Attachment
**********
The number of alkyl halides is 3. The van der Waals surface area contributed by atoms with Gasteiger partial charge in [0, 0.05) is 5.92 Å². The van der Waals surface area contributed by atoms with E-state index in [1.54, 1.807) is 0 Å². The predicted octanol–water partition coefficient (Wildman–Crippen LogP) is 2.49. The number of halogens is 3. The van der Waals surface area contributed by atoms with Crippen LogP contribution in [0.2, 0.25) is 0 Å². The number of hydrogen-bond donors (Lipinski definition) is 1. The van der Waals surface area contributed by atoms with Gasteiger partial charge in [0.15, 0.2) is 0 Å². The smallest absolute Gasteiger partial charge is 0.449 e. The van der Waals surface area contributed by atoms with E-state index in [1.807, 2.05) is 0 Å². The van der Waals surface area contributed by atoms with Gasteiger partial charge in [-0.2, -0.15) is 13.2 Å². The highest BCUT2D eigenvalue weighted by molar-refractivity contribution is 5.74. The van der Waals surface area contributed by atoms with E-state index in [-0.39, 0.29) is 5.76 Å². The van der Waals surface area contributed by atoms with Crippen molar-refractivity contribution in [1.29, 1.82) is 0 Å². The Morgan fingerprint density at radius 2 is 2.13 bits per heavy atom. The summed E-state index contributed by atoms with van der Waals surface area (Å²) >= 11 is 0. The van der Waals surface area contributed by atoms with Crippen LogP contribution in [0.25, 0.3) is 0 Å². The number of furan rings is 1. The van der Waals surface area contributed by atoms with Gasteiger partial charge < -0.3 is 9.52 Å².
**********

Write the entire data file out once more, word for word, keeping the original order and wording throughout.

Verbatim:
The number of alkyl halides is 3. The van der Waals surface area contributed by atoms with Gasteiger partial charge in [0, 0.05) is 5.92 Å². The van der Waals surface area contributed by atoms with E-state index in [1.54, 1.807) is 0 Å². The predicted octanol–water partition coefficient (Wildman–Crippen LogP) is 2.49. The number of halogens is 3. The van der Waals surface area contributed by atoms with Crippen LogP contribution in [0.2, 0.25) is 0 Å². The number of hydrogen-bond donors (Lipinski definition) is 1. The van der Waals surface area contributed by atoms with Gasteiger partial charge in [0.15, 0.2) is 0 Å². The smallest absolute Gasteiger partial charge is 0.449 e. The van der Waals surface area contributed by atoms with E-state index in [1.807, 2.05) is 0 Å². The van der Waals surface area contributed by atoms with Gasteiger partial charge in [-0.2, -0.15) is 13.2 Å². The highest BCUT2D eigenvalue weighted by molar-refractivity contribution is 5.74. The van der Waals surface area contributed by atoms with E-state index in [-0.39, 0.29) is 5.76 Å². The van der Waals surface area contributed by atoms with Crippen molar-refractivity contribution in [1.29, 1.82) is 0 Å². The Morgan fingerprint density at radius 2 is 2.13 bits per heavy atom. The summed E-state index contributed by atoms with van der Waals surface area (Å²) >= 11 is 0. The van der Waals surface area contributed by atoms with Crippen LogP contribution in [0.25, 0.3) is 0 Å². The number of furan rings is 1. The van der Waals surface area contributed by atoms with Gasteiger partial charge < -0.3 is 9.52 Å².